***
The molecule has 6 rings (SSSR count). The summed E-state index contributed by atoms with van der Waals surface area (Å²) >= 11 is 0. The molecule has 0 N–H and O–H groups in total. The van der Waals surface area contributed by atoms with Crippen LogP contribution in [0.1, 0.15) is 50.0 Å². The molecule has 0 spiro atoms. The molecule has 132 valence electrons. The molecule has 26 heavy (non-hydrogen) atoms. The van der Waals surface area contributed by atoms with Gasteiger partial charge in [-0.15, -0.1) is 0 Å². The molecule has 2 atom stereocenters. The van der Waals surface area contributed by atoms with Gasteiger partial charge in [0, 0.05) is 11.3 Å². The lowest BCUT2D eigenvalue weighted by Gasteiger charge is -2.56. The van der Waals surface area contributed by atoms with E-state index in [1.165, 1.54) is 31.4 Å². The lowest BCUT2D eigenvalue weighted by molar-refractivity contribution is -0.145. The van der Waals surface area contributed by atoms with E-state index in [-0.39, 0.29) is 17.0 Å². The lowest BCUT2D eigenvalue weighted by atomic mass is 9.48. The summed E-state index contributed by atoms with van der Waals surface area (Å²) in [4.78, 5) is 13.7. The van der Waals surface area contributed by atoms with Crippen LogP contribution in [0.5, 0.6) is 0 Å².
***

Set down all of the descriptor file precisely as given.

The molecule has 6 rings (SSSR count). The summed E-state index contributed by atoms with van der Waals surface area (Å²) >= 11 is 0. The molecule has 0 N–H and O–H groups in total. The van der Waals surface area contributed by atoms with Crippen LogP contribution in [0.1, 0.15) is 50.0 Å². The molecule has 0 spiro atoms. The molecule has 132 valence electrons. The molecule has 26 heavy (non-hydrogen) atoms. The van der Waals surface area contributed by atoms with Gasteiger partial charge in [-0.15, -0.1) is 0 Å². The molecule has 2 atom stereocenters. The van der Waals surface area contributed by atoms with Gasteiger partial charge in [0, 0.05) is 11.3 Å². The lowest BCUT2D eigenvalue weighted by Gasteiger charge is -2.56. The van der Waals surface area contributed by atoms with E-state index in [1.165, 1.54) is 31.4 Å². The lowest BCUT2D eigenvalue weighted by molar-refractivity contribution is -0.145. The van der Waals surface area contributed by atoms with E-state index in [-0.39, 0.29) is 17.0 Å². The lowest BCUT2D eigenvalue weighted by atomic mass is 9.48. The summed E-state index contributed by atoms with van der Waals surface area (Å²) in [4.78, 5) is 13.7. The van der Waals surface area contributed by atoms with Crippen LogP contribution in [0.5, 0.6) is 0 Å².